Archive for aborigines

science tidbits

Posted in Books, Kids, pictures, Travel, University life with tags , , , , , , , , , , on January 28, 2018 by xi'an

Several interesting entries in Le Monde Science & Médecine of this week (24 Jan 2018):

  1. This incredible report in the Journal of Ethnobiology of fire-spreading raptors, Black Kite, Whistling Kite, and Brown Falcon, who carry burning material to start fires further away and thus expose rodents and insects. This behaviour was already reported in some Aboriginal myths, as now backed up by independent observations.
  2. A report by Etienne Ghys of the opening of a new CNRS unit in mathematics in… London! The Abraham de Moivre Laboratory is one of the 36 mixed units located outside France to facilitate exchanges and collaborations. In the current case, in collaboration with Imperial. And as a mild antidote to Brexit and its consequences on exchanges between the UK and the EU. (When discussing Martin Hairer’s conference, Etienne forgot to mention his previous affiliation with Warwick.)
  3. A good-will-bad-stats article on the impact of increasing the number of urban bicycle trips to reduce the number of deaths. With the estimation that if 25% of the daily trips over 167 European (and British!) cities were done by bike, 10,000 deaths per year could be avoided! I have not read the original study, but I wonder at the true impact of this increase. If 25% of the commutes are made by bike, the remaining 75% are not and hence use polluting means of transportation. This means more citizens travelling by bike are exposed to the exhausts and fumes of cars, buses, trucks, &tc. Which should see an increase in respiratory diseases, including deaths, rather than a decrease. Unless this measure is associated with banning all exhaust emissions from cities, which does not sound a very likely outcome, even in Paris.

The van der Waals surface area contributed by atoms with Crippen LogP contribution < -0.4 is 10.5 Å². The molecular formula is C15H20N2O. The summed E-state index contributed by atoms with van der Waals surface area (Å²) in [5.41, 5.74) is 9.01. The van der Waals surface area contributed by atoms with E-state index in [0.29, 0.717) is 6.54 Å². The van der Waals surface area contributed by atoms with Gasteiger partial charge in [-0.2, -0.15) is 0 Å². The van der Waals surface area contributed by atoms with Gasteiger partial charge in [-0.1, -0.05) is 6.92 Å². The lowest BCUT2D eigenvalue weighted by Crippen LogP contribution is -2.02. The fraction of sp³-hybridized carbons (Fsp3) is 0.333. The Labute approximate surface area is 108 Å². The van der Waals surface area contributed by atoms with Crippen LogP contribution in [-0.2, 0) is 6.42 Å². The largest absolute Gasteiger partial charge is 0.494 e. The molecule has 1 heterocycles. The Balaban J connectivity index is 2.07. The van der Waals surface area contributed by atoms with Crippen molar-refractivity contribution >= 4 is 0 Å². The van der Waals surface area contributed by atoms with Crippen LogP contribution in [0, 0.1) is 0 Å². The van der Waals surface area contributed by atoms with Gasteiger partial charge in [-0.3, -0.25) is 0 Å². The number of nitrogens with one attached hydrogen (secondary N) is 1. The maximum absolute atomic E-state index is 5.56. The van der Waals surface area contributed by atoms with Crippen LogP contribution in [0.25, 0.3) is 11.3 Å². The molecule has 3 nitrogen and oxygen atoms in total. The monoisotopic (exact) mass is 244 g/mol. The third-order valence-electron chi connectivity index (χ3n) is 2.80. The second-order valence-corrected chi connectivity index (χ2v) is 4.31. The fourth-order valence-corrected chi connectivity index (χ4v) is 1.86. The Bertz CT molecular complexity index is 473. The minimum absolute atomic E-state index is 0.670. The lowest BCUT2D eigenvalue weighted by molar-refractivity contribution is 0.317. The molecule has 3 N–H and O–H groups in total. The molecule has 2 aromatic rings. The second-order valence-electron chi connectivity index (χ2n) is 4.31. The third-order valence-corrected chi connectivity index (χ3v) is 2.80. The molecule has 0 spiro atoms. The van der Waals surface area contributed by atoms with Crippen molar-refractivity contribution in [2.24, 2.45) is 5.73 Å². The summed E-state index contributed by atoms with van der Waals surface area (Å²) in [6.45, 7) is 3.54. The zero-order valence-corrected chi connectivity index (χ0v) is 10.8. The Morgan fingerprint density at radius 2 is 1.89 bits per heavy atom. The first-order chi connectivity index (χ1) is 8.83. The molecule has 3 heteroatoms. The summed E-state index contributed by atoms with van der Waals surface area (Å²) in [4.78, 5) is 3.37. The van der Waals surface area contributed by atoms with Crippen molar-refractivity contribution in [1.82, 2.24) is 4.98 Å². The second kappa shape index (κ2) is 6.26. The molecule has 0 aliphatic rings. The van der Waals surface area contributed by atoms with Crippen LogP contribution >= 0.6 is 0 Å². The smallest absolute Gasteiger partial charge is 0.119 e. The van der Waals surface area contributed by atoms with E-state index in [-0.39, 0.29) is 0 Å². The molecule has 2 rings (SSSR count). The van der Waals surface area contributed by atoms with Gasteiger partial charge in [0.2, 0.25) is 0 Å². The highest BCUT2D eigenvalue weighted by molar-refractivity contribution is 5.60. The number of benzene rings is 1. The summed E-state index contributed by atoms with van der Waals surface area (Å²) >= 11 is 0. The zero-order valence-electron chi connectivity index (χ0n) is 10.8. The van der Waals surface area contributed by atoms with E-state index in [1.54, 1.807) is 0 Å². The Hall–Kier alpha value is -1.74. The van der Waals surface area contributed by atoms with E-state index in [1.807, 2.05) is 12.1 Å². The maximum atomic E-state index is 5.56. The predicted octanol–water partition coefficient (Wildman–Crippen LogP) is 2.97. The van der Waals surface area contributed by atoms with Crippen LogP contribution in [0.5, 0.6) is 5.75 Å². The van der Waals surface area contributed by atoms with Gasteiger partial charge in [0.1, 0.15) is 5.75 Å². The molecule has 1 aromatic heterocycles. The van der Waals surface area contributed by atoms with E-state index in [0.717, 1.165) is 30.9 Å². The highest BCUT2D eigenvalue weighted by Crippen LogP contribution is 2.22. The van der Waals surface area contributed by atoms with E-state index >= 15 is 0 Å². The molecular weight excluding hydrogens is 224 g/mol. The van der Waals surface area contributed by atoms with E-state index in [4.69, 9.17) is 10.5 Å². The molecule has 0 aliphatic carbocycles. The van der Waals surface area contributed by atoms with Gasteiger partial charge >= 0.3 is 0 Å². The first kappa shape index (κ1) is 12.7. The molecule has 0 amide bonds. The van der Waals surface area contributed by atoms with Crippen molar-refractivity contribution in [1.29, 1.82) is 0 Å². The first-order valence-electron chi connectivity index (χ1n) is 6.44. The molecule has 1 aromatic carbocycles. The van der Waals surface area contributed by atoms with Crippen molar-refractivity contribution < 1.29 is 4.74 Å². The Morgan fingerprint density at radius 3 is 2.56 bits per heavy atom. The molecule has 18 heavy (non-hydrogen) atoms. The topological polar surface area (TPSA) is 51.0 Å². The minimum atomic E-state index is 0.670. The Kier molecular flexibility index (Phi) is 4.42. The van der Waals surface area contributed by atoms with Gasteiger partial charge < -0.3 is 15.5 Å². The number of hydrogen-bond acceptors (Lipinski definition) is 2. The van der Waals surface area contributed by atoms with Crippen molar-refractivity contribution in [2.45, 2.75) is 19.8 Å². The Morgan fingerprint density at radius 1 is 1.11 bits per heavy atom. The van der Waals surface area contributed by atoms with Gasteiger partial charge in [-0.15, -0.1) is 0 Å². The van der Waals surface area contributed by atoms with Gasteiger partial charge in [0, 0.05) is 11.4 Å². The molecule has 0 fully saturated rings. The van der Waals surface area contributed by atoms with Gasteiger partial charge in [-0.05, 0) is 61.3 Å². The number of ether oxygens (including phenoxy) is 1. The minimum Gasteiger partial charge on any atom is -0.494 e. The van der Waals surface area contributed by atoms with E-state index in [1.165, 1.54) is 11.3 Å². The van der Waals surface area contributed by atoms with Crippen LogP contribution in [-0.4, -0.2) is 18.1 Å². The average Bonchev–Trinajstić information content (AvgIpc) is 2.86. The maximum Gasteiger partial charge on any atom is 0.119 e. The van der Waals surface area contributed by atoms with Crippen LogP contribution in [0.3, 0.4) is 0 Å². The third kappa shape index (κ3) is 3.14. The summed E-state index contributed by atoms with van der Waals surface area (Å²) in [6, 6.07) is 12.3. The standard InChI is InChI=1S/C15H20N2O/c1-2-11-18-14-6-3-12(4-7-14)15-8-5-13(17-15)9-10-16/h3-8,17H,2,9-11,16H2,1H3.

4. An incoming happening at Cité internationale des Arts in Paris, on Feb 2-3, entitled “we are not the number we believe we are” (in French), based on the universe(s) of Ursula Le Guin who most sadly passed away the day the journal came out.
  5. A diffusion of urban riots in the suburbs of Paris in 2005 that closely follows epidemiological models of flu epidemics, using “a single sociological variable characterizing neighbourhood deprivation”. (Estimation of the SIR model is apparently done by maximum likelihood and model comparison by AIC, given the ODE nature of the models, ABC would have been quite appropriate for a Bayesian modelling!)

Nature highlights

Posted in Books, Kids, pictures, Statistics with tags , , , , , , , on November 1, 2016 by xi'an

A mostly genetics issue of Nature this week (of October 13), as the journal contains an article on the genomes of 300 individuals from 142 diverse populations across the globe, and another one on the genetic history of Australia Aborigines, plus a third one of 483 individuals from 125 populations drawing genetic space barriers, leading to diverging opinions on the single versus multiple out-of-Africa scenario. As some of these papers are based on likelihood-based techniques, I wish I had more time to explore the statistics behind. Another paper builds a phylogeny of violence in mammals, rising as one nears the primates. I find the paper most interesting but I am not convinced by the genetic explanation of violence, in particular because it seems hard to believe that data about Palaeolithic, Mesolithic, and Neolithic periods can be that informative about the death rate due to intra-species violence. And to conclude on a “pessimistic” note, the paper that argues there is a maximum lifespan for humans, meaning that the 122 years enjoyed (?) by Jeanne Calment from France may remain a limit. However, the argument seems to be that the observed largest, second largest, &tc., ages at death reached a peak in 1997, the year Jeanne Calment died, and is declining since then. That does not sound super-convincing when considering extreme value theory, since 1997 is the extreme event and thus another extreme event of a similar magnitude is not going to happen immediately after.